# 5.8 CAP versus PERMANOVA

It might seem confusing that both CAP and PERMANOVA can be used to test for differences among groups in multivariate space. At the very least, it begs the question: which test should one use routinely? The main difference between these two approaches is that CAP is designed to ask: are there axes in the multivariate space that separate groups? In contrast, PERMANOVA is designed to ask: does between-group variation explain a significant proportion of the total variation in the system as a whole? So, CAP is designed to purposely seek out and find groups, even if the differences occur in obscure directions that are not apparent when one views the data cloud as a whole, whereas PERMANOVA is more designed to test whether it is reasonable to consider the existence of these groups in the first place, given the overall variability. Thus, in many applications, it makes sense to do the PERMANOVA first and, if significant differences are obtained, one might consider then using the CAP analysis to obtain rigorous measures of the distinctiveness of the groups in multivariate space (using cross-validation), to characterise those differences (e.g., by finding variables related to the canonical axes) and possibly to develop a predictive model for use with future data.

One can also consider the difference between these two methods in terms of differences in the role that the data cloud plays in the analysis *vis-à-vis* the hypothesis^{107}. For CAP, the hypothesis is virtually a *given* and the role of the data cloud is to predict that *hypothesis* (the **X** matrix plays the role of a response). For PERMANOVA, in contrast, the hypothesis is not a given, and the role of the data cloud is as a *response*, with the hypothesis (**X** matrix) playing the role of predictor. This fundamental difference is also apparent when we consider the construction of the among-group SS in PERMANOVA and compare it with the trace statistic in CAP. For PERMANOVA, the among-group SS can be written as *tr*(**HGH**) or, equivalently (if there were no negative eigenvalues), we could write: *tr*(**HQH**). This is a projection of the variation in the resemblance matrix (represented by **Q** here) onto the **X** matrix, via the projection matrix **H**. For PERMANOVA, *all* of the PCO axes are utilised and they are each standardised by their eigenvalues ($\lambda$’s, see chapter 3). On the other hand, the trace statistic in CAP is *tr*(**Q**$^0 _m$**′HQ**$^0 _m$). The roles of these two matrices (**Q** and **H**) are therefore swapped. Now we have a projection of the **X** variables (albeit sphericised, since we are using **H**) into the space of the resemblance matrix instead. Also, the PCO axes in CAP are not scaled by their respective eigenvalues, they are left as orthonormal axes (SS = 1). The purpose of this is really only to save a step. When predicting one set of variables using another, the variables used as predictors are automatically sphericised as part of the analysis^{108}. Since the eigenvector decomposition of matrix **G** produces orthonormal PCO axes **Q**$^0$, we may as well use those directly, rather than multiplying them by their eigenvalues and then subsequently sphericising them, which would yield the same thing!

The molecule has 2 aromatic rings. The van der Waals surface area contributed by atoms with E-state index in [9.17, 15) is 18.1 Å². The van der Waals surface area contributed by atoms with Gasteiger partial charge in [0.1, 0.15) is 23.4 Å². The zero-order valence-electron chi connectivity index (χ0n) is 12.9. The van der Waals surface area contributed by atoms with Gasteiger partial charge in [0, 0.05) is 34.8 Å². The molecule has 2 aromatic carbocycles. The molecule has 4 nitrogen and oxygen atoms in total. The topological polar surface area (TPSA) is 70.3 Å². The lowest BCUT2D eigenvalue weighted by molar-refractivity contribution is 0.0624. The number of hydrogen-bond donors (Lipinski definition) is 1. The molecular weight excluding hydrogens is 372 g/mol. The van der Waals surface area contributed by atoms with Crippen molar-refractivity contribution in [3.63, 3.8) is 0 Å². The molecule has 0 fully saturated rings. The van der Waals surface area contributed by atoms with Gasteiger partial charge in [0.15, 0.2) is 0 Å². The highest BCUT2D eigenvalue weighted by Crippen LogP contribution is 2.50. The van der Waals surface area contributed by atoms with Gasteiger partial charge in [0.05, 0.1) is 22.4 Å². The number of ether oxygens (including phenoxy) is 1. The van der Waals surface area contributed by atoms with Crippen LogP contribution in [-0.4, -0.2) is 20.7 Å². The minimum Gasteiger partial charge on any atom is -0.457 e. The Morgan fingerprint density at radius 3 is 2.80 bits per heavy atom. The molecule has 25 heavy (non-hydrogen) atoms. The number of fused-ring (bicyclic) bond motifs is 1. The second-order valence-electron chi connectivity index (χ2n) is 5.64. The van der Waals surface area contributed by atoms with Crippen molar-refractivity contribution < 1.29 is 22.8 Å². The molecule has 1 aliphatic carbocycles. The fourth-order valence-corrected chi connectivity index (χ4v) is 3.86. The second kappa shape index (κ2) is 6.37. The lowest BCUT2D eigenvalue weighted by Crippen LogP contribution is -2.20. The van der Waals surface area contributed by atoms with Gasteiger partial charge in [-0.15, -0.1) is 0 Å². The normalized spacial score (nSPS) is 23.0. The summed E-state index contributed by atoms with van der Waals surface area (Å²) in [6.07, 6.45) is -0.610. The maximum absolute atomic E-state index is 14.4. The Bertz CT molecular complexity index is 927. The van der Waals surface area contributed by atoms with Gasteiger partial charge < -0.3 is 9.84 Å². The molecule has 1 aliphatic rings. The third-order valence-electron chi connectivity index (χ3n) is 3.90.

**Fig. 5.11.** Schematic diagram of the difference in the scaling of PCO axes for PERMANOVA vs CAP.